And Now You Can Go by Vendela Vida (Anchor, 2004, 208pp.)
Ellis, a college student, is held at gunpoint in a public park by a man who claims he doesn’t want to die alone. It’s a beginning that few readers can resist, made all the more interesting by Ellis’s response: she distracts the gunman from his deadly plans by babbling about whatever comes to mind—art, poetry, etc. He appears baffled not by her reaction, but by the poetry she recites. He runs off, leaving her unharmed but in shock. The remaining 200 pages describes how she deals with (or rather, doesn’t deal with) her ordeal: her father returns after abandoning his family years earlier, Ellis has a number of bland sexual encounters with a handful of equally unremarkable men, while the gunman’s shadow lurks in the background. How will her brush with death affect how she interacts with her father? With the men she dates? Vida’s story is so rich with possibility, yet she fails to bring anything to a satisfactory conclusion. Undeveloped subplots and a flimsy cast of two-dimensional characters drag the pacing to a crawl. The ending of this forgettable tale, which climaxes with Ellis’s second and final confrontation with the gunman, is beyond disappointing. While a regrettable case of first-novel syndrome might be offered as an excuse for this novel’s resulting flop, I can only really recommend it to those who are intrigued by Vida’s work after seeing the movie Away We Go, which she co-wrote with her husband, Dave Eggers.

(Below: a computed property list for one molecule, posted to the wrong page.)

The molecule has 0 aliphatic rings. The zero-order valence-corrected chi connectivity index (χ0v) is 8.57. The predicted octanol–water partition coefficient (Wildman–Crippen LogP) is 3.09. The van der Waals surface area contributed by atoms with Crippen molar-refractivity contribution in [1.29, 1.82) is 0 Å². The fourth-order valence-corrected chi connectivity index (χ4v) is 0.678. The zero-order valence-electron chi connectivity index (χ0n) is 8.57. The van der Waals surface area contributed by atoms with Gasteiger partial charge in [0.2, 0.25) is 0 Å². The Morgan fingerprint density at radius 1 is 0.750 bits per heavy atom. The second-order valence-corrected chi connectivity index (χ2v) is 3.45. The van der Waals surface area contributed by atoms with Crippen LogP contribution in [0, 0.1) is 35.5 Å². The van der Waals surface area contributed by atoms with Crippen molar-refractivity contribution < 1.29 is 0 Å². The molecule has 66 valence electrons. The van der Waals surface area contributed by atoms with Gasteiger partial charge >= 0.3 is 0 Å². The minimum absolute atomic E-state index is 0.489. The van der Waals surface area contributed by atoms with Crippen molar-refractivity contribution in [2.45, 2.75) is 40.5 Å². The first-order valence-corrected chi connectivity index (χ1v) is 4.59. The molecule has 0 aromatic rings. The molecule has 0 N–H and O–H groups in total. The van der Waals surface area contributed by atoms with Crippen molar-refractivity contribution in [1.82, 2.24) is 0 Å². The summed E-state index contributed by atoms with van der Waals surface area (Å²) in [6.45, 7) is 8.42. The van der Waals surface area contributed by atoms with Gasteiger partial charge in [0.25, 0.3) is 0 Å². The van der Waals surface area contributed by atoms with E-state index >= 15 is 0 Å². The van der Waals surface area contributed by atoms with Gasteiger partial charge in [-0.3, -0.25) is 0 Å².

Click on cover for image source.